First we need to be aware of what is present. Conventionally we are not present to what we are experiencing. We multitask, always looking for the next sensory “hit.” We need to slow down. Focus on what we are experiencing. Be aware of what we are aware of. When we have the capacity to have a more continual awareness of what we are doing in the present moment, this helps to shut down the mental interpretation, amplification and rumination. We short circuit the default mode network of selfing. We have all experienced the awe of a majestic moment that seems greater than our human condition. This occurs when we focus our attention on the sensation and suspend our judgment of it. We begin to appreciate its uniqueness and what it has to offer.

After the sensation is named ie. seeing a rainbow, smelling perfume, touching the ground, hearing a song, tasting ice cream can one instantly pose the question:

What is the Gift of This Moment

This question helps to focus our attention on what is Awe Full in the moment. We come to each moment with an already established history and expectation about it. We need to change the lens in which we see experience so that we look without bias in order to see what is really there rather than see what we are already looking for. We see what we expect to find.

Do We Look to See
or See What We Look For

We need to stop looking for the perfect moment but be open to what is as perfect as it can be in the moment. We need to suspend our judgment and begin to appreciate the uniqueness and magic of what is present. This is not about searching for an answer to the question, but simply allowing one to be touched by what is present. Nothing is the same. Can we see the beauty manifesting in all that we experience? Can we see the interconnectedness of existence reflected in what we encounter? Can this be a reminder to have gratitude for one’s capacity to be able to be aware? Can we rejoice in being reminded of the fact that we are alive in this human existence moment to moment? Can we delight in the discovery of what is being revealed to us?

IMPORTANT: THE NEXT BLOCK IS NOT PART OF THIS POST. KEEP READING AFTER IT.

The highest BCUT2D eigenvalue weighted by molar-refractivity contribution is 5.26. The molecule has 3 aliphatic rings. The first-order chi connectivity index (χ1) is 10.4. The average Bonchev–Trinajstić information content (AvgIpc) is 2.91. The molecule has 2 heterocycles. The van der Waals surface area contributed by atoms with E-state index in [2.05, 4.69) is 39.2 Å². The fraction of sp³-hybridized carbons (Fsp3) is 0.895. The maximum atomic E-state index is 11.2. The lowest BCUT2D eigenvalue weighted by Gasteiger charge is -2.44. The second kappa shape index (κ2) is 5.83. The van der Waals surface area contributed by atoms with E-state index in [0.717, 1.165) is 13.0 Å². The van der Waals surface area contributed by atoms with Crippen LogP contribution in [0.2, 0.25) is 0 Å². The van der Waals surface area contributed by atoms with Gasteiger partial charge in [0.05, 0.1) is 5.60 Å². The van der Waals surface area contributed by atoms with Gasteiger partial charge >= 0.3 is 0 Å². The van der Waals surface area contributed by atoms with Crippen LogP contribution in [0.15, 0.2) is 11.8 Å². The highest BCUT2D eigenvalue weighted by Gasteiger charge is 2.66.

We need to train ourselves so that we have ANTICIPATORY PREPAREDNESS to pose these questions as soon as we are engaged with any experience before our autonomous subconscious self-referential judging mind intervenes.

Intentional Awareness Exercise

One can intentionally practice to bring anticipatory mindfulness to the present moment. Close your eyes for a few seconds. And then open them up. Scan your environment with the specific intent to be aware and then respond from a place of looking for what is the gift in the moment. Close your eyes and just listen. Again, bring your awareness to what is heard and then instantly and intentionally be open to what is special about what is heard. This can be performed before you smell or eat your food or are in contact with a physical sensation. One can choose a specific sensation and deliberately bring awareness to what is revealed.

Approach sensations in the moment with intentional awareness in mind. Before you encounter them be prepared to respond rather than subconsciously react.

by Dr. Phil Blustein
May 16, 2024